123. 41 CFR 60-300.44(h).
124. 41 CFR 60-300.44(k).
125. 41 CFR 60-300.45.
COs must confirm that the contractor posted a notice, available to both employees and applicants for employment, stating that the VEVRAA AAP is available to any employee or applicant for employment to inspect, upon request. When the contractor conducts personnel-related business through the Internet, such as recruiting and disseminating employment notices, COs should strongly encourage the contractor to post the AAP notice electronically. The notice must include the location and hours during which the AAP may be obtained. An example of possible acceptable language is, “The AAP is available in the personnel office during regular business hours.” Confidential information or information that would allow for the identification of protected veterans must not be made available for inspection as part of the VEVRAA AAP.126
126. 41 CFR 60-300.41.
Contractors must offer each applicant the opportunity to self-identify as a protected veteran under VEVRAA at both the pre-offer and post-offer phases of the hiring process.127 This data on applicants will be used by contractors to perform other components in their AAPs, such as the annual assessment of the effectiveness of outreach and positive recruitment efforts. The information is also used by the contractor to complete the annual VETS-4212 form. Contractors are required to keep all information on self-identification confidential.128
COs must confirm that the invitation for applicants to self-identify as protected veterans under VEVRAA is voluntary. The contractor must not use an applicant’s refusal to self-identify to subject the applicant to any adverse treatment.
Unlike Section 503, contractors do not have a requirement to invite employees to self-identify under VEVRAA. Also, the VEVRAA regulations do not mandate that contractors use a prescribed form for self-identification purposes. Even though there is not a mandated form, invitations to identify as a protected veteran must contain the following components:
- A statement that the company is a federal contractor required to take affirmative action to employ and advance in employment protected veterans pursuant to VEVRAA;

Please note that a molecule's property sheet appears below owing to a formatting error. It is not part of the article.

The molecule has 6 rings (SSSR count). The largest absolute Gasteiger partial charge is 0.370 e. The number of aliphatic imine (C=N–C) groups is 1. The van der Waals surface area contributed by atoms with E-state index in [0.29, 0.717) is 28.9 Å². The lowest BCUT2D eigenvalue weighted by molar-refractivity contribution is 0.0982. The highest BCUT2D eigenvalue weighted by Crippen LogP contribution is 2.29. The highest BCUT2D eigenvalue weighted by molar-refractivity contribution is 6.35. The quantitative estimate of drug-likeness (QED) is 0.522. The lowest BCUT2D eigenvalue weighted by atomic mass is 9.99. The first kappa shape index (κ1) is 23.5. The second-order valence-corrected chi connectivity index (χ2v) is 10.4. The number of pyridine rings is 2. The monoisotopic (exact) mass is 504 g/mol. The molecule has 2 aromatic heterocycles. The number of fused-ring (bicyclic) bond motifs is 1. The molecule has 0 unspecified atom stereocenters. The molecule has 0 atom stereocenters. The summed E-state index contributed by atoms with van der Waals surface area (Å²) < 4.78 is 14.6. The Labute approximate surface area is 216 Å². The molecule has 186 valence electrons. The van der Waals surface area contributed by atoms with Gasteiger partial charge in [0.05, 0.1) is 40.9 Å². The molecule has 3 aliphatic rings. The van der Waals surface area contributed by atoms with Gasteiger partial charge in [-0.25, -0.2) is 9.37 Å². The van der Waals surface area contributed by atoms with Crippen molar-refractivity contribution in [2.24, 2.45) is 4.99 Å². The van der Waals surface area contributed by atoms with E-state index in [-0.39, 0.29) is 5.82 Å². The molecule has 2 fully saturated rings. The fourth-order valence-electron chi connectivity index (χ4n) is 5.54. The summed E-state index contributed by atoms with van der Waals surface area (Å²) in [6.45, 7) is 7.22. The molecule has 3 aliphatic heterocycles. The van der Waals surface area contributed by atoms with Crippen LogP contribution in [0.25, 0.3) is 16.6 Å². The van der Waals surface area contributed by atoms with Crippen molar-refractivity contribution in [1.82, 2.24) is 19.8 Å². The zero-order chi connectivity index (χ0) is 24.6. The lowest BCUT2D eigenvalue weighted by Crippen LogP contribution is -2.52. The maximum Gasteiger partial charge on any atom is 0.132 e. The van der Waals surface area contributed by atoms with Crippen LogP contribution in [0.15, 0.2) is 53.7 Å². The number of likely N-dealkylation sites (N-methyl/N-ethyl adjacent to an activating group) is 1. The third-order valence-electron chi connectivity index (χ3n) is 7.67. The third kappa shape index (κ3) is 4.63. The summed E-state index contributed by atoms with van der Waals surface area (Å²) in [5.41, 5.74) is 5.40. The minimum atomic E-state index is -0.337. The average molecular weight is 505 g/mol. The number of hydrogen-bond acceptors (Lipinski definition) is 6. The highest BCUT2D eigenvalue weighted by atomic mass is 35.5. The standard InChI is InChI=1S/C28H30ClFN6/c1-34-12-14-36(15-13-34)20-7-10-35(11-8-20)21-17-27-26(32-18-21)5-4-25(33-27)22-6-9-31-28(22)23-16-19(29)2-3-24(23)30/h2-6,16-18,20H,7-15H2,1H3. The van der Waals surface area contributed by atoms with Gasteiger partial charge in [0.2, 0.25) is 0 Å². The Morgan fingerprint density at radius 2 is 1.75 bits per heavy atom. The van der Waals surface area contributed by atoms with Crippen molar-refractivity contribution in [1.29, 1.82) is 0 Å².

- A summary of the relevant portions of VEVRAA and the contractor’s AAP;
- A statement that the information is being requested on a voluntary basis;
- A statement that the information will be kept confidential;
- A statement that refusal to provide the information will not subject the applicant to adverse treatment; and
- A statement that the information will not be used in a manner inconsistent with VEVRAA.
An acceptable form for the invitation to self-identify is provided in the regulations and contractors may opt to use it.129
During an on-site review, COs must request a copy of the invitation used by contractors if it was not provided in the AAP, as well as request a sample of completed self-identification invitations. COs also must review any communication that contractors use to invite self-identification. In examining these documents, COs must determine whether the contractor’s invitation to self-identify is completely voluntary, and whether the contractor is following the required process to invite applicants to self-identify at the pre-offer and post-offer phases of the hiring process.
Depending on the scope of the on-site review, COs may examine the application or personnel file, or both, of each individual in the sample of completed self-identification invitations. For disabled veterans, this examination would include ensuring that the self-identification information is kept separately from personnel and medical files. COs may also review employment data indicating whether the contractor hired these individuals and, if not, the reason for nonselection. COs will also examine whether the individual requested a reasonable accommodation for application or employment as a disabled veteran and, if so, review the appropriate accommodation records to determine whether the contractor handled the accommodation request appropriately. If the contractor denied an accommodation request, COs must determine whether the denial was proper and whether, if needed, the contractor provided a suitable alternative accommodation without undue delay. If any concerns are identified, COs will also interview the affected applicants, employees and others, as appropriate.
VEVRAA has the same restrictions on disability-related inquiries and medical examinations as Section 503 explained earlier in FCCM Chapter 2H03.
127. See 41 CFR 300.42 (a-b).
128. See 41 CFR 300.42 (e).
129. See Appendix B to Part 60-300 – Sample Invitation to Self-Identify.